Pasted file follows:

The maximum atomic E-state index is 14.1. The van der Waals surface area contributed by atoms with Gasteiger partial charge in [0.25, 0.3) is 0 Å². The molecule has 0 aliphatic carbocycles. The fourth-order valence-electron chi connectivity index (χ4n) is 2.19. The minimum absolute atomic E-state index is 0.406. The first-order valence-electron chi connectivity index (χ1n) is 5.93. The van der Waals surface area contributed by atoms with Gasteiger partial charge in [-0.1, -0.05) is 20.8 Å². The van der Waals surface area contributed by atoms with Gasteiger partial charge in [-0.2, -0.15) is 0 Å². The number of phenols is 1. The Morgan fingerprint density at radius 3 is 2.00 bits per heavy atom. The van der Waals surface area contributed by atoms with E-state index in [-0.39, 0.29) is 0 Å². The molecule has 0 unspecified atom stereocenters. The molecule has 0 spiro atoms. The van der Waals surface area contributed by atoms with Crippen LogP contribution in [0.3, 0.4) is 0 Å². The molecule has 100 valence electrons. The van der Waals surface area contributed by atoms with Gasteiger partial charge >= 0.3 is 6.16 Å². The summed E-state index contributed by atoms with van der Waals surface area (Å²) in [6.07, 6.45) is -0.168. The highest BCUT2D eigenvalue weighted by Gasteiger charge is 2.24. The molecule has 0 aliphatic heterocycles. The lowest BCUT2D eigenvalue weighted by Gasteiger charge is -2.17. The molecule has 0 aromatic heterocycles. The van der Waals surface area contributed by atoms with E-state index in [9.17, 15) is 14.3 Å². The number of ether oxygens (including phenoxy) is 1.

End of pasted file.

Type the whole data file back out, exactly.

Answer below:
The maximum atomic E-state index is 14.1. The van der Waals surface area contributed by atoms with Gasteiger partial charge in [0.25, 0.3) is 0 Å². The molecule has 0 aliphatic carbocycles. The fourth-order valence-electron chi connectivity index (χ4n) is 2.19. The minimum absolute atomic E-state index is 0.406. The first-order valence-electron chi connectivity index (χ1n) is 5.93. The van der Waals surface area contributed by atoms with Gasteiger partial charge in [-0.1, -0.05) is 20.8 Å². The van der Waals surface area contributed by atoms with Gasteiger partial charge in [-0.2, -0.15) is 0 Å². The number of phenols is 1. The Morgan fingerprint density at radius 3 is 2.00 bits per heavy atom. The van der Waals surface area contributed by atoms with E-state index in [-0.39, 0.29) is 0 Å². The molecule has 0 unspecified atom stereocenters. The molecule has 0 spiro atoms. The van der Waals surface area contributed by atoms with Crippen LogP contribution in [0.3, 0.4) is 0 Å². The molecule has 100 valence electrons. The van der Waals surface area contributed by atoms with Gasteiger partial charge >= 0.3 is 6.16 Å². The summed E-state index contributed by atoms with van der Waals surface area (Å²) in [6.07, 6.45) is -0.168. The highest BCUT2D eigenvalue weighted by Gasteiger charge is 2.24. The molecule has 0 aliphatic heterocycles. The lowest BCUT2D eigenvalue weighted by Gasteiger charge is -2.17. The molecule has 0 aromatic heterocycles. The van der Waals surface area contributed by atoms with E-state index in [9.17, 15) is 14.3 Å². The number of ether oxygens (including phenoxy) is 1.